“Management has set a target of 1.000 products sold by year end.”
“What’s the progress to date?” I asked.
“After 6 months we’ve sold 400.”
“Yes. Management is now asking ‘what will Marketing do to increase the response rate?’ ”
This is one of the conversations that triggered this Blog.
The question “what will Marketing do to increase the response rate?” indicates a huge misunderstanding about the fundamentals of business. Management hasn’t understood what Marketing’s role is. And Marketing hasn’t explained the realities of economics to Management.
So here, for the Management folks who are tempted to ask, is an explanation as to why this question makes no sense at all.
To be fair, a lot of the misunderstanding is caused by the fact that the term ‘response rate’ is ambiguous. In the question above, it could mean ‘yield’ in the sense of total sales volume. Or it could mean ‘the proportion of known contacts who actually become buying customers’.
Used in the sense of ‘yield’, the response rate signals the quantity a market will buy at a given price. That quantity will probably fluctuate over time. It may show a seasonal pattern. It may show a long-term trend. But when the price is a given, the marketer has no significant impact on the response rate. Never has done. Never will. It’s called the law of supply and demand.
Usually, the only way that a marketer can significantly increase the total sales quantity is by reducing the price. How much price reduction for how much increase in volume? Now we’re into price elasticity. And what happens to margin and profits? Good question. It’s unlikely that Management wants increased sales volume if it means a net reduction in profitability.
If the price can’t be changed, the only other way to increase the total sales volume is to find an additional market. All factors being equal, the new market for the example above needs to be about 25% of the size of the current one to generate 200 additional sales. Is that realistic, given that there are only 6 months of the year left? Probably not. At any rate, the current campaign must continue to run as planned to generate another 400 sales in the second half of the year and will absorb all available resources. So any new campaign to a new market will require additional resources.
The other way to interpret ‘response rate’ is as a proportion. “The rate at which prospects are converted into customers.” And this is where Marketing has shot itself in the foot. Ambiguous descriptions like this are causing no end of confusion. To Management, the ‘response rate’ sounds like some sort of silver bullet. A way to create customers out of thin air. But it doesn’t work like that. Because the one thing you can’t do is force the total sales volume for a market above it’s natural yield.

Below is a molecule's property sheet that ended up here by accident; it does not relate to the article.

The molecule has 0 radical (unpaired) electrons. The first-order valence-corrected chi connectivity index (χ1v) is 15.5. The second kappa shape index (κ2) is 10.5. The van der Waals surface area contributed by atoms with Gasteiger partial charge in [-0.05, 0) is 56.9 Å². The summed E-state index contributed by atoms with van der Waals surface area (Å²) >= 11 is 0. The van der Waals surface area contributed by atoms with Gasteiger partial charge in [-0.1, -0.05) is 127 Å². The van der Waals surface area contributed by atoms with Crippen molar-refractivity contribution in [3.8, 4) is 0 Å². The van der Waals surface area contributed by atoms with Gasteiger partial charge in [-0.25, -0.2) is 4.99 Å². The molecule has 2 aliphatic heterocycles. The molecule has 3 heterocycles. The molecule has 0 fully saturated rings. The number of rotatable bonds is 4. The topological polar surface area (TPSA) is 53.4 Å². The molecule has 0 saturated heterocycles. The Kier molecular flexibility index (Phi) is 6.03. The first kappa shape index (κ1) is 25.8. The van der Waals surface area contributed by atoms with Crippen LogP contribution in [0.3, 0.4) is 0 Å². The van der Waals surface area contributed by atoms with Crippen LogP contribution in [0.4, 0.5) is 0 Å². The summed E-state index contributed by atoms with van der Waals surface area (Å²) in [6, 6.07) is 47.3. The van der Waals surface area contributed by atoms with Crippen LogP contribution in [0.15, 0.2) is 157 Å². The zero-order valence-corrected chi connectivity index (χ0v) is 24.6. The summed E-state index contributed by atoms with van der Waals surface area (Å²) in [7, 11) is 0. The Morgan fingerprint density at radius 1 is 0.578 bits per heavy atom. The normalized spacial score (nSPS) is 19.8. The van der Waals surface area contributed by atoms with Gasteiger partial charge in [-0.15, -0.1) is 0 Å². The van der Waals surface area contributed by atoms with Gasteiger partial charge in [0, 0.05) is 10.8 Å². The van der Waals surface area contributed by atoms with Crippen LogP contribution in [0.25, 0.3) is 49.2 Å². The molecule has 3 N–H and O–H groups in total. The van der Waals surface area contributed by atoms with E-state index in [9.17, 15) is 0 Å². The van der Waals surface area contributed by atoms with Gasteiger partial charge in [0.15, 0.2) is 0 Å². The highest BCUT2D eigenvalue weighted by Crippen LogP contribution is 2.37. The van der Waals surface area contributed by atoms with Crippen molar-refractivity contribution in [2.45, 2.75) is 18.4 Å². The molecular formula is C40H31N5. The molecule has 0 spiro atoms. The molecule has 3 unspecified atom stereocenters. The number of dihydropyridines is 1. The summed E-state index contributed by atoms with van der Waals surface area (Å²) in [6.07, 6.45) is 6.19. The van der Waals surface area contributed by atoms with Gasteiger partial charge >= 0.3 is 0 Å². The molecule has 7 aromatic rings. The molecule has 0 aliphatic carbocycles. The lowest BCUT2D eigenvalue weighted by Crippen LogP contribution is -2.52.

Here’s how it really works. Marketers listen out for the response rate. They observe it, and they use it as a way to fine-tune their activities. They optimise the effectiveness of their campaigns by focussing their efforts. This concentrates the returns. But the one thing it doesn’t do – it can’t do – is increase the total quantity.
If your customer base of 100 clients has a yield of 20 sales per quarter, you can be sure the marketing team knows who they are and what they like best. They focus their efforts on that half of the customer base which is most likely to deliver results. When they win 19 closed deals from 50 sales visits they report a conversion rate of 38%. But that does not mean that with double the resources they would ever actually win 38 sales in a quarter from those 100 clients. The yield of that customer base has a natural maximum of 20 sales per quarter. The only way to increase the total quantity of sales is to start a new activity and find new customers.
The uncomfortable facts behind this conversation are these:
- the current marketing activities are only going to generate 80% of the revenue that was anticipated
- additional activities are going to incur additional costs before generating additional revenues
- there’s nothing Marketing can do to change these facts
- Management needs to adjust its expectations.